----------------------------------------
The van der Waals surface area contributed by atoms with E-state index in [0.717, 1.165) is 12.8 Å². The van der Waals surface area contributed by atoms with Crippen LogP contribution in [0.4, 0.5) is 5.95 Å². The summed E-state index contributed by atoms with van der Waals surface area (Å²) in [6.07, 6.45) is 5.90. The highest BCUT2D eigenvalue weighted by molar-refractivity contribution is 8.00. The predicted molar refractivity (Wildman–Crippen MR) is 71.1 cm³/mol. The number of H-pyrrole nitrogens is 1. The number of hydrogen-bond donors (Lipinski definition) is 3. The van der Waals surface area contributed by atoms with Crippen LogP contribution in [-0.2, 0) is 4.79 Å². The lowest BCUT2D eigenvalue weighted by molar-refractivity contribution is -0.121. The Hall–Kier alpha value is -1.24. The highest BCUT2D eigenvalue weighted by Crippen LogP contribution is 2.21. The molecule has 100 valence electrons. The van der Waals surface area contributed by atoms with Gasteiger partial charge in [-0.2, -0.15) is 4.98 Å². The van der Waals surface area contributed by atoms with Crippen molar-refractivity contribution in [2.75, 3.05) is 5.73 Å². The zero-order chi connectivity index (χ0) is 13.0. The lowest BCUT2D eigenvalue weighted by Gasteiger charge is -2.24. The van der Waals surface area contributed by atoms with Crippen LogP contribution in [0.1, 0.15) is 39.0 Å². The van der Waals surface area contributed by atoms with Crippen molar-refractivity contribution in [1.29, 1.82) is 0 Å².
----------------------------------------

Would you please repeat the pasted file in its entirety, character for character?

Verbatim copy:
The van der Waals surface area contributed by atoms with E-state index in [0.717, 1.165) is 12.8 Å². The van der Waals surface area contributed by atoms with Crippen LogP contribution in [0.4, 0.5) is 5.95 Å². The summed E-state index contributed by atoms with van der Waals surface area (Å²) in [6.07, 6.45) is 5.90. The highest BCUT2D eigenvalue weighted by molar-refractivity contribution is 8.00. The predicted molar refractivity (Wildman–Crippen MR) is 71.1 cm³/mol. The number of H-pyrrole nitrogens is 1. The number of hydrogen-bond donors (Lipinski definition) is 3. The van der Waals surface area contributed by atoms with Crippen LogP contribution in [-0.2, 0) is 4.79 Å². The lowest BCUT2D eigenvalue weighted by molar-refractivity contribution is -0.121. The Hall–Kier alpha value is -1.24. The highest BCUT2D eigenvalue weighted by Crippen LogP contribution is 2.21. The molecule has 100 valence electrons. The van der Waals surface area contributed by atoms with Gasteiger partial charge in [-0.2, -0.15) is 4.98 Å². The van der Waals surface area contributed by atoms with Crippen molar-refractivity contribution in [2.75, 3.05) is 5.73 Å². The zero-order chi connectivity index (χ0) is 13.0. The lowest BCUT2D eigenvalue weighted by Gasteiger charge is -2.24. The van der Waals surface area contributed by atoms with Crippen LogP contribution in [0.1, 0.15) is 39.0 Å². The van der Waals surface area contributed by atoms with Crippen molar-refractivity contribution in [1.29, 1.82) is 0 Å².